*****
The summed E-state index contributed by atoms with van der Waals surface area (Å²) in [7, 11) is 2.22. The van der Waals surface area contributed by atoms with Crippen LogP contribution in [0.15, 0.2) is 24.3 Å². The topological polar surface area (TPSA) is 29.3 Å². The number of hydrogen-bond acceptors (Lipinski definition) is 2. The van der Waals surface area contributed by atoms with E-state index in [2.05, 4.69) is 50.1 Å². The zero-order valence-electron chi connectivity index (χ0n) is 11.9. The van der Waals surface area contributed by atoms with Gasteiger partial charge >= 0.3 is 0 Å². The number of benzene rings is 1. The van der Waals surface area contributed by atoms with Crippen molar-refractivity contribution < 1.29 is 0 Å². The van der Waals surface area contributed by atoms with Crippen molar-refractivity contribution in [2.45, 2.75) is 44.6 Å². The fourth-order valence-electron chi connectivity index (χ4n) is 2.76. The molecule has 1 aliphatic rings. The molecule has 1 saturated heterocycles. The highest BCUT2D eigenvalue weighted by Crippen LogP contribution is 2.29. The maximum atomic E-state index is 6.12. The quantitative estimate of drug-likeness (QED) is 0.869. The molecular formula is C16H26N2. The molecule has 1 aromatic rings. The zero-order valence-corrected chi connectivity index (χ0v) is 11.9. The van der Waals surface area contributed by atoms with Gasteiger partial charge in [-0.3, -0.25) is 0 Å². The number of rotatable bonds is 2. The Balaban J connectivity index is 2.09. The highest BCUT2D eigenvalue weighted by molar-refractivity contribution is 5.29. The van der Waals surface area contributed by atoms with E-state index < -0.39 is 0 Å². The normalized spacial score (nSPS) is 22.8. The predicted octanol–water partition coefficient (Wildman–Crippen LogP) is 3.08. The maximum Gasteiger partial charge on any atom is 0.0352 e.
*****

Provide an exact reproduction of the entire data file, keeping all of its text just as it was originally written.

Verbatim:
The summed E-state index contributed by atoms with van der Waals surface area (Å²) in [7, 11) is 2.22. The van der Waals surface area contributed by atoms with Crippen LogP contribution in [0.15, 0.2) is 24.3 Å². The topological polar surface area (TPSA) is 29.3 Å². The number of hydrogen-bond acceptors (Lipinski definition) is 2. The van der Waals surface area contributed by atoms with E-state index in [2.05, 4.69) is 50.1 Å². The zero-order valence-electron chi connectivity index (χ0n) is 11.9. The van der Waals surface area contributed by atoms with Gasteiger partial charge >= 0.3 is 0 Å². The number of benzene rings is 1. The van der Waals surface area contributed by atoms with Crippen molar-refractivity contribution < 1.29 is 0 Å². The van der Waals surface area contributed by atoms with Crippen molar-refractivity contribution in [2.45, 2.75) is 44.6 Å². The fourth-order valence-electron chi connectivity index (χ4n) is 2.76. The molecule has 1 aliphatic rings. The molecule has 1 saturated heterocycles. The highest BCUT2D eigenvalue weighted by Crippen LogP contribution is 2.29. The maximum atomic E-state index is 6.12. The quantitative estimate of drug-likeness (QED) is 0.869. The molecular formula is C16H26N2. The molecule has 1 aromatic rings. The zero-order valence-corrected chi connectivity index (χ0v) is 11.9. The van der Waals surface area contributed by atoms with Gasteiger partial charge in [-0.3, -0.25) is 0 Å². The number of rotatable bonds is 2. The Balaban J connectivity index is 2.09. The highest BCUT2D eigenvalue weighted by molar-refractivity contribution is 5.29. The van der Waals surface area contributed by atoms with E-state index < -0.39 is 0 Å². The normalized spacial score (nSPS) is 22.8. The predicted octanol–water partition coefficient (Wildman–Crippen LogP) is 3.08. The maximum Gasteiger partial charge on any atom is 0.0352 e.